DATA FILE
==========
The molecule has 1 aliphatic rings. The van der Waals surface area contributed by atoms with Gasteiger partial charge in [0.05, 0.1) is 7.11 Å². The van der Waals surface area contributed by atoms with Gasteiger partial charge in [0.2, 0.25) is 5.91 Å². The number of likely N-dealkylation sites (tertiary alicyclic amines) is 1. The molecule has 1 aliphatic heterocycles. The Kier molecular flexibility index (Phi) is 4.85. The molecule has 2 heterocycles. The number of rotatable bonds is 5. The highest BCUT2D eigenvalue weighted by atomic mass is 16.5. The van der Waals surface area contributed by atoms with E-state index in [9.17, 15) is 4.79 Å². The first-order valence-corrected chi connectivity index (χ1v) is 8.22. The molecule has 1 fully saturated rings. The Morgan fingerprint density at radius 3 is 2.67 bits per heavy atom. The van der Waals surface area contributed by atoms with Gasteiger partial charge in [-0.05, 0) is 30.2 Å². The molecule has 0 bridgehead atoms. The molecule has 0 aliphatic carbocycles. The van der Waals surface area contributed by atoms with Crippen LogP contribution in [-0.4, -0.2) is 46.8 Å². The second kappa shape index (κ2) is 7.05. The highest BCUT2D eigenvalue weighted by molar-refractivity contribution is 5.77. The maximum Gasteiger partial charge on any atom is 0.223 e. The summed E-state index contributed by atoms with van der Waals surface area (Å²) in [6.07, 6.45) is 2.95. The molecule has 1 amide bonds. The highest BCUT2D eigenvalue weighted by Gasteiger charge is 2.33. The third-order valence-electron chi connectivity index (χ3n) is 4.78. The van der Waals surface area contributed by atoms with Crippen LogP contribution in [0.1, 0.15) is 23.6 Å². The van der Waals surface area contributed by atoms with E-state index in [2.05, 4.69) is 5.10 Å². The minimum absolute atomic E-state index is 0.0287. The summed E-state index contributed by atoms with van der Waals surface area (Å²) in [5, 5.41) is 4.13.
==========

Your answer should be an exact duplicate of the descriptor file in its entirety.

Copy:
The molecule has 1 aliphatic rings. The van der Waals surface area contributed by atoms with Gasteiger partial charge in [0.05, 0.1) is 7.11 Å². The van der Waals surface area contributed by atoms with Gasteiger partial charge in [0.2, 0.25) is 5.91 Å². The number of likely N-dealkylation sites (tertiary alicyclic amines) is 1. The molecule has 1 aliphatic heterocycles. The Kier molecular flexibility index (Phi) is 4.85. The molecule has 2 heterocycles. The number of rotatable bonds is 5. The highest BCUT2D eigenvalue weighted by atomic mass is 16.5. The van der Waals surface area contributed by atoms with E-state index in [9.17, 15) is 4.79 Å². The first-order valence-corrected chi connectivity index (χ1v) is 8.22. The molecule has 1 fully saturated rings. The Morgan fingerprint density at radius 3 is 2.67 bits per heavy atom. The van der Waals surface area contributed by atoms with Gasteiger partial charge in [-0.05, 0) is 30.2 Å². The molecule has 0 bridgehead atoms. The molecule has 0 aliphatic carbocycles. The van der Waals surface area contributed by atoms with Crippen LogP contribution in [-0.4, -0.2) is 46.8 Å². The second kappa shape index (κ2) is 7.05. The highest BCUT2D eigenvalue weighted by molar-refractivity contribution is 5.77. The maximum Gasteiger partial charge on any atom is 0.223 e. The summed E-state index contributed by atoms with van der Waals surface area (Å²) in [6.07, 6.45) is 2.95. The molecule has 1 amide bonds. The highest BCUT2D eigenvalue weighted by Gasteiger charge is 2.33. The third-order valence-electron chi connectivity index (χ3n) is 4.78. The van der Waals surface area contributed by atoms with Crippen LogP contribution in [0.1, 0.15) is 23.6 Å². The van der Waals surface area contributed by atoms with E-state index in [2.05, 4.69) is 5.10 Å². The minimum absolute atomic E-state index is 0.0287. The summed E-state index contributed by atoms with van der Waals surface area (Å²) in [5, 5.41) is 4.13.